"Indeed, Franklin's entire life was an intellectual journey, just as we hope the next few years of your lives will be," he told 1,709 freshmen and four dozen transfer students, who took up residence on campus Tuesday.
The new students come from all 50 states and from 52 countries. The 1,709 freshmen are the ones who said "yes" to Stanford out of the 2,427 students admitted from an initial applicant pool of 34,348.
Thirty-nine percent of Stanford's class of 2015 graduated from high schools in California, and 16 percent of the freshmen are the first in their families to attend a four-year college. Nearly half receive financial aid from the university.
Caucasians comprise 30.6 percent of the class; Asian-Americans 22.4 percent; Hispanics 15.4 percent; African-American students 10.6 percent; Native-Americans and Hawaiians 4.7 percent, with the remainder unknown, the university said.
A quarter of the entering class members said they are primarily interested in natural sciences, followed by engineering (21 percent); pre-law and pre-medicine (18 percent); humanities (17 percent); social sciences (12 percent); earth sciences (2 percent) and "undecided" (5 percent).
Ninety-two percent of the Class of 2015 ranked in the top 10 percent of their high school graduating classes, and 87.5 percent earned high school GPAs of 3.8 or higher.
Among 47 transfer students who also arrived Tuesday, 21 graduated from community colleges and nine are U.S. military veterans.
A 44-page "major events" calendar for new students began with the welcome from Hennessy Tuesday afternoon. The week has been packed with placement testing, library tours, advisor meetings, faculty research presentations, religious services, cultural group welcomes and parties.
On Thursday, new students were invited to a "first lecture" by celebrated author and Medical School Professor Abraham Verghese. The topic was "the purpose of a liberal education and how you will become more than your major."
Orientation wraps up Sunday with a discussion moderated by Political Science Professor Scott Sagan with the authors of three books freshmen were assigned to read over the summer: "March" by Geraldine Brooks; "The Violence of Peace" by Stephen L. Carter and "One Bullet Away" by Nathaniel Fick.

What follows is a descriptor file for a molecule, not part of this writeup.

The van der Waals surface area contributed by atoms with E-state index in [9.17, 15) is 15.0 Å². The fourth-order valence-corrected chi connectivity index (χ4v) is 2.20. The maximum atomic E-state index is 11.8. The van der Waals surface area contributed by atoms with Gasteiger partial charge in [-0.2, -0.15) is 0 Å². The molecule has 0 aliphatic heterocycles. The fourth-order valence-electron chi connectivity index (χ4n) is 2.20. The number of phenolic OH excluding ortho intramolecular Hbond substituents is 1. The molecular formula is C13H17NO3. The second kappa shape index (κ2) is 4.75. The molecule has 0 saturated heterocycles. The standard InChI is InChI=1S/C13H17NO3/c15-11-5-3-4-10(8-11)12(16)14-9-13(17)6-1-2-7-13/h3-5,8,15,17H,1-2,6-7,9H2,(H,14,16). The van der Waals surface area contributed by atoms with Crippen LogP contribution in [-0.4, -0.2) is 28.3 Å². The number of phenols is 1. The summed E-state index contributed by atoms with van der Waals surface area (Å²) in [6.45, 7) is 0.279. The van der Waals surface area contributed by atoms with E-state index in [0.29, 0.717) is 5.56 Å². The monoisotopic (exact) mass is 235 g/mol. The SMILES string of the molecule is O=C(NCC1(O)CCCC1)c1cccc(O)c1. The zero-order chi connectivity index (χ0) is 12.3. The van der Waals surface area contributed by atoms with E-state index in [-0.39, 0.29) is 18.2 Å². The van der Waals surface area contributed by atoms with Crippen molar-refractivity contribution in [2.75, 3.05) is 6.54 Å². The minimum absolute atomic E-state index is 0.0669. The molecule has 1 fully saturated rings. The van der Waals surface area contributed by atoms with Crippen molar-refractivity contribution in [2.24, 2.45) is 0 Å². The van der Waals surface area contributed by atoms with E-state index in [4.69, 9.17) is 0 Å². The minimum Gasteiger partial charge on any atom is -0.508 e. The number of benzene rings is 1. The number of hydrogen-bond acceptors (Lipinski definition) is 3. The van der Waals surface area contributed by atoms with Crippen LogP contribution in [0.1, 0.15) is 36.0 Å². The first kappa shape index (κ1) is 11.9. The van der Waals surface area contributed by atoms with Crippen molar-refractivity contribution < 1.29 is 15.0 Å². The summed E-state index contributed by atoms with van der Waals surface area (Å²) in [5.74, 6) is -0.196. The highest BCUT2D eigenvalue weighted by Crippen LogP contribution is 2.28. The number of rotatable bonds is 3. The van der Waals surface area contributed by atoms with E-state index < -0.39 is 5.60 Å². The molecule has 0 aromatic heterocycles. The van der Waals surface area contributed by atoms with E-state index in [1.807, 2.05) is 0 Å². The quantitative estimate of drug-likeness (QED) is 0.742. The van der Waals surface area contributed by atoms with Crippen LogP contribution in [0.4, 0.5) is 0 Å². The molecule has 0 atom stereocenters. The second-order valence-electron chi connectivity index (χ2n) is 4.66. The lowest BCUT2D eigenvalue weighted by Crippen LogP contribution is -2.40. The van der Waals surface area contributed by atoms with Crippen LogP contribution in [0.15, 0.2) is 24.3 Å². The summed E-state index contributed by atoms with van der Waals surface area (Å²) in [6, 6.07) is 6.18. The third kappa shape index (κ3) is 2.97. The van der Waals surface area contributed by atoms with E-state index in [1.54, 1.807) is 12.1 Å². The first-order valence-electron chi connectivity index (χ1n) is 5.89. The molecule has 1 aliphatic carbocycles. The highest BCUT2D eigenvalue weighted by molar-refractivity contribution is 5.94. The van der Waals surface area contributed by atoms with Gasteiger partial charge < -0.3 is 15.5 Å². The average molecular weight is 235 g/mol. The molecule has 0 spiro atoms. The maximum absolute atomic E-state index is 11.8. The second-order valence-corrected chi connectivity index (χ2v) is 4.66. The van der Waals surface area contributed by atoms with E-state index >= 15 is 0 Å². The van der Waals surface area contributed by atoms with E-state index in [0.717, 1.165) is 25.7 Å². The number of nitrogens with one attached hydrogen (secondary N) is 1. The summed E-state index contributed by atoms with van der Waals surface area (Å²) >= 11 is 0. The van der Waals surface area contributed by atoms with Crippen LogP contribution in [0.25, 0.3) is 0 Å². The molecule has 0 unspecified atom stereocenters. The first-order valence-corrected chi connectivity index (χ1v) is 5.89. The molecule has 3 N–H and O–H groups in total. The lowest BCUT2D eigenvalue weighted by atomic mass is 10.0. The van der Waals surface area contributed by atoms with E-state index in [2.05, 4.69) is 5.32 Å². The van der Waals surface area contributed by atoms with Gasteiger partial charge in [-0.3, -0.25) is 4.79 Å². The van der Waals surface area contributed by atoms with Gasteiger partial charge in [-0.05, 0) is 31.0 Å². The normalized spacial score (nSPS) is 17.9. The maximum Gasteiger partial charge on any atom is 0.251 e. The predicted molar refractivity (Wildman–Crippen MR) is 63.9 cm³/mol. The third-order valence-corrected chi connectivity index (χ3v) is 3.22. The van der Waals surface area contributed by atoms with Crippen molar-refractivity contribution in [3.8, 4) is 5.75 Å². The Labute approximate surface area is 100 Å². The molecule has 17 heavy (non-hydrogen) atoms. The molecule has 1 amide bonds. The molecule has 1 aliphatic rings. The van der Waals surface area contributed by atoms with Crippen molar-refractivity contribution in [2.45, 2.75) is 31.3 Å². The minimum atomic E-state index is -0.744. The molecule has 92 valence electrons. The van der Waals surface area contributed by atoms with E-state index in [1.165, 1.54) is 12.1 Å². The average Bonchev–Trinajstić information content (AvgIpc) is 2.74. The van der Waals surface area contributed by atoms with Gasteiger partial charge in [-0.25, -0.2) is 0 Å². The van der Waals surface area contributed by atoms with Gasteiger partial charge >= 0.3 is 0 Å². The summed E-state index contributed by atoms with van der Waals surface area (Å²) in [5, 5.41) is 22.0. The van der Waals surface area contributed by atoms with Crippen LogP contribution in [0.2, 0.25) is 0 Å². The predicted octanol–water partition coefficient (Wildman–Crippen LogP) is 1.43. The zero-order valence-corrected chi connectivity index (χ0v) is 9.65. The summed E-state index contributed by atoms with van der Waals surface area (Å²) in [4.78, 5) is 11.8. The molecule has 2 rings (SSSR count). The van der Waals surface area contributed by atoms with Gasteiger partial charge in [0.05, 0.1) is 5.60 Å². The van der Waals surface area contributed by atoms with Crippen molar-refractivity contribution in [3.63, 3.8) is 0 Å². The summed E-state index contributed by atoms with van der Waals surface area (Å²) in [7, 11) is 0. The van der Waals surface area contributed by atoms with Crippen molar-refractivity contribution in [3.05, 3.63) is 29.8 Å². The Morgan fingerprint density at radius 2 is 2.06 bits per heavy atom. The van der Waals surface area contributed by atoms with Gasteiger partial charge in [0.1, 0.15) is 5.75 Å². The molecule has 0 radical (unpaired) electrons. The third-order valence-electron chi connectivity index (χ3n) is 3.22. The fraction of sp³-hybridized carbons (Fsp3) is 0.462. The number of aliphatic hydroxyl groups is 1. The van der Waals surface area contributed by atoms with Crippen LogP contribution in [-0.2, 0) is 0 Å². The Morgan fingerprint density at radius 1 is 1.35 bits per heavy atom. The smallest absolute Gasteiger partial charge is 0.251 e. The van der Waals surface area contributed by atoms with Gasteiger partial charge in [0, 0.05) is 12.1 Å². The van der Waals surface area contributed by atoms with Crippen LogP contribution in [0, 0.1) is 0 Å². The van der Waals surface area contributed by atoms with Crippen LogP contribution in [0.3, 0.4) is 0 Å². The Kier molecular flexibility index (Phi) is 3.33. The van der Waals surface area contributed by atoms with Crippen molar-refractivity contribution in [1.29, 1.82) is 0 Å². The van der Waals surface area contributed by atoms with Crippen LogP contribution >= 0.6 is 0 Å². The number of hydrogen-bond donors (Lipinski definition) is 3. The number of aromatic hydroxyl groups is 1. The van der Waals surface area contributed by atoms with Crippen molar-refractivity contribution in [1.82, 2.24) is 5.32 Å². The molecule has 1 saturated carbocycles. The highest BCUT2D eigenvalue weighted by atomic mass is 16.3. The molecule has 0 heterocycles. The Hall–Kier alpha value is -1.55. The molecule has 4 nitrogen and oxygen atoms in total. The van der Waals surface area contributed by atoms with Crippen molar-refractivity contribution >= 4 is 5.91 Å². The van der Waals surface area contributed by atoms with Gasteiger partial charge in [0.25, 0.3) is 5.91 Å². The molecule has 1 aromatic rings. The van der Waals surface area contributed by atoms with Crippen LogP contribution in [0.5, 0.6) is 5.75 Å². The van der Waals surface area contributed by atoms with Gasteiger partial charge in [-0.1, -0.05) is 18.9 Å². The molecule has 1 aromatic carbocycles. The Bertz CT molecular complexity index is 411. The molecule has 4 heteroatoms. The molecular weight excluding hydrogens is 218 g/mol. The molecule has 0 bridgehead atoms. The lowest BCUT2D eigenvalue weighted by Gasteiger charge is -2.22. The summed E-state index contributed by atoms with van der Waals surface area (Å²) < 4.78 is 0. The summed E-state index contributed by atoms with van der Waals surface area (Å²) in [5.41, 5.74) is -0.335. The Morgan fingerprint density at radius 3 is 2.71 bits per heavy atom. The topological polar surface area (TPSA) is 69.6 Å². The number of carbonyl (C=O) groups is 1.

Sagan said he chose the books because he wants students to understand current global conflicts and ethical issues in war.
"I think war is too important for young people at a major university to ignore," he has said.
In a June letter to freshmen, Sagan said, "Students at an American university should not forget that the United States is currently engaged in wars in Iraq, Afghanistan and Libya, and 15 additional civil wars are raging elsewhere, and that U.S. troops are deployed in many U.N. peacekeeping missions.
"Our peaceful intellectual oasis exists in a world of conflict."
Noting that reasonable people often disagree, Sagan said he wants students "to wrestle with the ethical dilemmas involved in decisions about war and peace."
In Tuesday's welcoming ceremony, Hennessy told an apocryphal story about a conversation Benjamin Franklin had in a Philadelphia tavern with a man who said the words in the Declaration of Independence "don't mean nothing at all."
The man asked, "Where's all that happiness the document says it guarantees us?"
Franklin was said to have replied, sympathetically: "My friend, the Declaration of Independence only guarantees the American people the right to pursue happiness. You have to catch it yourself."
"And so it is with your time here at Stanford," Hennessy told the freshmen. "You will have many opportunities here but it is incumbent on each of our students to catch them."
Regular classes for Stanford undergraduates begin on Monday.
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